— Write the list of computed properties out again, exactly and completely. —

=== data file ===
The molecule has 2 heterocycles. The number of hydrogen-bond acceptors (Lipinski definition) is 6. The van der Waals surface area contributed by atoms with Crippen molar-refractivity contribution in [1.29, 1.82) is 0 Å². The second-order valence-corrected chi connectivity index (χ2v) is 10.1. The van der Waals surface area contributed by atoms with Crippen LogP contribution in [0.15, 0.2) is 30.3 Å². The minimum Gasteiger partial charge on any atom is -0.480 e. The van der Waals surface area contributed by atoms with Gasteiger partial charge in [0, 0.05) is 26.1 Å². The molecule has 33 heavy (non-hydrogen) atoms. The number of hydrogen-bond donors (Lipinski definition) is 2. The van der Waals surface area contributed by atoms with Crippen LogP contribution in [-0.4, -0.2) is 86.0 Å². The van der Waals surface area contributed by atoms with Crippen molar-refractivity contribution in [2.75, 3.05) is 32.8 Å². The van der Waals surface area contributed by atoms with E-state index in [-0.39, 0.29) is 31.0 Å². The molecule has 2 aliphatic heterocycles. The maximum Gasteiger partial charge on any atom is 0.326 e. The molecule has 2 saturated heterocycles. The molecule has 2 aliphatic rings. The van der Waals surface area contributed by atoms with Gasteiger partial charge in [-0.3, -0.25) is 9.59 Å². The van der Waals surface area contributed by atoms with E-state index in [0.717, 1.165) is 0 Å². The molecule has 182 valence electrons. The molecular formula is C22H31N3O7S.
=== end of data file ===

The molecule has 2 heterocycles. The number of hydrogen-bond acceptors (Lipinski definition) is 6. The van der Waals surface area contributed by atoms with Crippen molar-refractivity contribution in [1.29, 1.82) is 0 Å². The second-order valence-corrected chi connectivity index (χ2v) is 10.1. The van der Waals surface area contributed by atoms with Crippen LogP contribution in [0.15, 0.2) is 30.3 Å². The minimum Gasteiger partial charge on any atom is -0.480 e. The van der Waals surface area contributed by atoms with Gasteiger partial charge in [0, 0.05) is 26.1 Å². The molecule has 33 heavy (non-hydrogen) atoms. The number of hydrogen-bond donors (Lipinski definition) is 2. The van der Waals surface area contributed by atoms with Crippen LogP contribution in [-0.4, -0.2) is 86.0 Å². The van der Waals surface area contributed by atoms with Crippen molar-refractivity contribution in [2.75, 3.05) is 32.8 Å². The van der Waals surface area contributed by atoms with E-state index in [-0.39, 0.29) is 31.0 Å². The molecule has 2 aliphatic heterocycles. The maximum Gasteiger partial charge on any atom is 0.326 e. The molecule has 2 saturated heterocycles. The molecule has 2 aliphatic rings. The van der Waals surface area contributed by atoms with Gasteiger partial charge in [-0.3, -0.25) is 9.59 Å². The van der Waals surface area contributed by atoms with E-state index in [0.717, 1.165) is 0 Å². The molecule has 182 valence electrons. The molecular formula is C22H31N3O7S.